Yes, I’m still going on about water conservation. Well, why not? We’re in the dog days of summer and I’m here to help you save a few gallons and a few bucks. Besides, if water is running off your land and into the storm drains, all that fertilizer and junk is messing up local waterways.
Here are two important things to consider:
High Pressure Systems
The only thing sadder than watching poorly adjusted sprinklers spraying sidewalks or washing away someone’s hapless weiner dog is seeing billions of tiny droplets wafting away on a breeze. Tsk, tsk, tsk!
‘Misting’ occurs when a lot of water tries to pass through a small space. Water meant for your garden–now gone with the wind. That’s great for your next-door neighbor’s tropical orchids but why are you paying for it. I know–you’re just a generous kind of person.
But let’s be realistic. The way to reduce misting is to reduce the pressure reaching the sprinklers, whether it’s an in-ground system or a wiggly thing at the end of a hose.
Get down on your knees and take a close look at your sprinklers (sorry, not that close–didn’t mean for you to qualify for the wet t-shirt contest) and write down the manufacturer and model number on the nozzle. Then look up the specifications for them online. Here’s an example for a Toro 570 nozzle. You might see that the nozzle is supposed to throw a 12 foot radius when receiving 20 to 30 psi (pounds per square inch).
Next, call the nice folks at your water agency and find out the pressure at your meter. If it far exceeds the ideal for your sprinklers, you’ll want to slap in a pressure regulator and fix your problem. You’ll save money and help your community when you keep all that precious water where it will do you the most good.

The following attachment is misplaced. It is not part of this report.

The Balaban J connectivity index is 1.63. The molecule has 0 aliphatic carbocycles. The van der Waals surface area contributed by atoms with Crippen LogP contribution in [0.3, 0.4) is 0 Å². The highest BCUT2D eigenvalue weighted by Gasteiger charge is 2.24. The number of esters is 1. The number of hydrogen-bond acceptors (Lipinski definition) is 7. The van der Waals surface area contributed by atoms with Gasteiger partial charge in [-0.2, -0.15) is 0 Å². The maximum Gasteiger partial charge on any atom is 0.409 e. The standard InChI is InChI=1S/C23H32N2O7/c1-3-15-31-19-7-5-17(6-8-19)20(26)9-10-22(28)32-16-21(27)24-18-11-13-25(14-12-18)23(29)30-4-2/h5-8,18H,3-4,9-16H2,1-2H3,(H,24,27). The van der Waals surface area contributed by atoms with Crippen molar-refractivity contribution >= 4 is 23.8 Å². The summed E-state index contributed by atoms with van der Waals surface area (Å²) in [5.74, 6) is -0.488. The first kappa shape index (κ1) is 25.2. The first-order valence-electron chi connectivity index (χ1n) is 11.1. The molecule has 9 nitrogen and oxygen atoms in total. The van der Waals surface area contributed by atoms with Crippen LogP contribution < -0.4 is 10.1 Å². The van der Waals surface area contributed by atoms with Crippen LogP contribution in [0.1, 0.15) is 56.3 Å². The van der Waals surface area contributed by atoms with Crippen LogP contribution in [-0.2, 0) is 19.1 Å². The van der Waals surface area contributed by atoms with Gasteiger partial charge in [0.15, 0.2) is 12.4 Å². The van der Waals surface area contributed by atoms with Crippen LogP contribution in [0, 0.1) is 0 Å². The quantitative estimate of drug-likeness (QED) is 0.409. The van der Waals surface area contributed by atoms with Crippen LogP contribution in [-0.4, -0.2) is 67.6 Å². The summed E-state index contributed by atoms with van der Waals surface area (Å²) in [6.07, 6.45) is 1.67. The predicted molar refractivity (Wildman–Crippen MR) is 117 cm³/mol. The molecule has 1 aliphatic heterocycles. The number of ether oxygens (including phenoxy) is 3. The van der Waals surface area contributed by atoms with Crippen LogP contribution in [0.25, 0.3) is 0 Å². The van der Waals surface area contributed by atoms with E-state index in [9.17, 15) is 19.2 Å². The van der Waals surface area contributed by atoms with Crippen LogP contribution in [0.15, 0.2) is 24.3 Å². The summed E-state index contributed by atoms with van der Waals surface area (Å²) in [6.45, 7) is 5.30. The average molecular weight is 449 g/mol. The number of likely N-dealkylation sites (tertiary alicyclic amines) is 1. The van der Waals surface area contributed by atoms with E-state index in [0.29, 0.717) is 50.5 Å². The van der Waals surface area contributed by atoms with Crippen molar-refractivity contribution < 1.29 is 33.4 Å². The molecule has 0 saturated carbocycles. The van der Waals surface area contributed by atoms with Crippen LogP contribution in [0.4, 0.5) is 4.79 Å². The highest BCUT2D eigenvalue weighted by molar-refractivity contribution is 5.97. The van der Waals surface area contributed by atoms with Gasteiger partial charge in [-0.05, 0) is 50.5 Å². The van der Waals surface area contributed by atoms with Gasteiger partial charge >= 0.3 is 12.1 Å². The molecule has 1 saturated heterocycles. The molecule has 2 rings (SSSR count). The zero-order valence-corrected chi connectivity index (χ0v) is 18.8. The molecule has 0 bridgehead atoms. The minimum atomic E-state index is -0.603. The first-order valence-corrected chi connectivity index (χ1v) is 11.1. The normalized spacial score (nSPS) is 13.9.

So you’ve got your system’s pressure under control. Good for you! Ready to take another step? Let’s make sure that every drop falls right where you want it.
The newest innovation in sprinkler heads are MP Rotators, made by Hunter. The key behind this technology comes from multiple streams of water, rather than the typical fan spray most nozzles deliver. The streams produce a very efficient spray of fat droplets that don’t float away on the air.
They also have a low precipitation rate, a tech term that just means only a little water reaches the soil at a time. It’s like the difference between a gully washer and a drizzle. That’s especially good if you have sloping or heavy soil where run-off can be a problem.
The water savings from switching to MP Rotators is conservatively estimated at 30%, and that’s nothing to sneeze at.
So put a note on the bathroom mirror to check these ideas out this weekend. Lemme know whatcha think!
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